We often feel that practice is what we do in preparation for something we want to do well. If we don’t do it well, we practice to do it better. However, we tend to overlook that practice is the game. Regardless of how we’ve used it, we’ve all uttered the phrase, “I know better than that.” And we do! We do know better, but knowing better is meaningless without action.
Practice – Practice is knowing better in action. Practice is defined as “the actual application or use of an idea, belief, or method as opposed to theories about such application or use,” and as “the repeated exercise in or performance of an activity or skill so as to acquire or maintain proficiency in it.”
The goals we seek are merely wishes without discipline. Discipline is simply defined as “the practice of training.” The goals we set are simply the time bound assessments of how well we practiced.
We need nothing more than to do the things we know better to do!
On August 22, 2018 I took a leap into vulnerability and decided to post extensions of what I was writing about in my journal each morning. The content was not aimed at preaching ways for others to live more than it was about providing alternate perspectives to where my mind sometimes goes. I’m often writing to convince myself. As much as I could, I’ve tried to use universal language, avoiding the use of the first person “I” whenever possible, choosing to write in the collective “We” preferably more than the finger-pointing “You”.
Quite simply, I enjoy writing – I enjoy the writing process. Along the way, a few people have been kind enough to take the time to read my posts. I am grateful for and humbled by all that have taken the time to do so.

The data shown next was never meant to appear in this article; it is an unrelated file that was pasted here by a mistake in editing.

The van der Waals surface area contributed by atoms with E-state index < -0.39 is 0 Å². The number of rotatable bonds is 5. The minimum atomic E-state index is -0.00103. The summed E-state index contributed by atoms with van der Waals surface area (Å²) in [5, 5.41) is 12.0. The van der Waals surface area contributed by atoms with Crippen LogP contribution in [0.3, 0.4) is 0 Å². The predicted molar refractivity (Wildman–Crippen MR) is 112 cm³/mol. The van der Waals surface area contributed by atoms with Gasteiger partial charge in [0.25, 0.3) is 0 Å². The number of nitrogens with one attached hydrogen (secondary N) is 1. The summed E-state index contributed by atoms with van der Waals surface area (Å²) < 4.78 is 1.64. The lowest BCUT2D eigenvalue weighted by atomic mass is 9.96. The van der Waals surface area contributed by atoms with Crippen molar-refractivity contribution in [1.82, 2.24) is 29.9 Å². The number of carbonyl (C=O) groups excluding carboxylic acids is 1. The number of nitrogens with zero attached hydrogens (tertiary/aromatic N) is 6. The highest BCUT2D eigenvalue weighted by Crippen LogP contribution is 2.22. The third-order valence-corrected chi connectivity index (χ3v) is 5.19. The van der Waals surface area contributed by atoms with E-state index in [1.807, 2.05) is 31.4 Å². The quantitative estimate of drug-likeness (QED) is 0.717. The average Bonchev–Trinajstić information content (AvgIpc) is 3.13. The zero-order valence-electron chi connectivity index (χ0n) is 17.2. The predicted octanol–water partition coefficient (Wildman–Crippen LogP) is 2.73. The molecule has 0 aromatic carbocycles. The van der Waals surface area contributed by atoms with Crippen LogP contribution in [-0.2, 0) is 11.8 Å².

Even more humbling is that some people have taken the extra step to “like” a post. For this, even more gratitude! Every day, we swim in an ocean of content, and if there was something I posted that somehow managed to grabbed your attention or perhaps resonated with you in some way, offering a most sincere “thank you” doesn’t seem to capture how thankful I truly am.
To those that have chosen to follow this blog on WordPress or Instagram, my gratitude has no bounds. To be able to connect with people – total strangers – from anywhere in the world through writing is an honor. It’s also a dream come true for me. Writing has been a dormant passion for nearly two decades, and I appreciate everyone that has taken the time to read even a single word. Even if the connections are momentary, the gift is everlasting. Thank you!
Finally, a note of gratitude to WordPress for offering a platform for writers to share their thoughts, and to Instagram for providing a visual avenue to connect with people. It’s easy to crap on technology for all the negative content we see each day, but there’s a great deal of beauty and inspiration to behold as well. We find what we seek.
Frustration is defined as “the feeling of being upset or annoyed, especially because of inability to change or achieve something.”
Even when life feels at its most impossible, the ability to change how we think is always in our control. We may never have complete control over external matters. How foolish it would be to think so, considering that not even logic has control over external matters. Logic, sense, common sense: these things still require an agreement of choice to be utilized.
We often become most frustrated in situations where we allow ourselves to be bothered by others, for their choosing not to embrace how we feel about something. Perhaps from time-to-time we are on the side of truth, but Truth ultimately doesn’t care about sides. Truth is a mute that stands resolute! Right and Wrong are more commonly stances of opinion. Ignorant chatter will never cease, nor will constructive discourse. Unfortunate events will never cease, nor will beautiful moments. Arrogant behavior will never cease, nor will selflessness. If reason is our guide, why waste time being frustrated, when we can be changing our mindset instead to focus our efforts inward – Aiming to stand in the center of the balance beam in silence alongside the Truth we seek.
What would we worry about if we never wanted anything?
What would we want if we knew there would be nothing to worry about for wanting it?
Is such logic found wanting? For to desire is human, and thus we err.
There is no greater sin than to mistake simplicity for the absence of significance.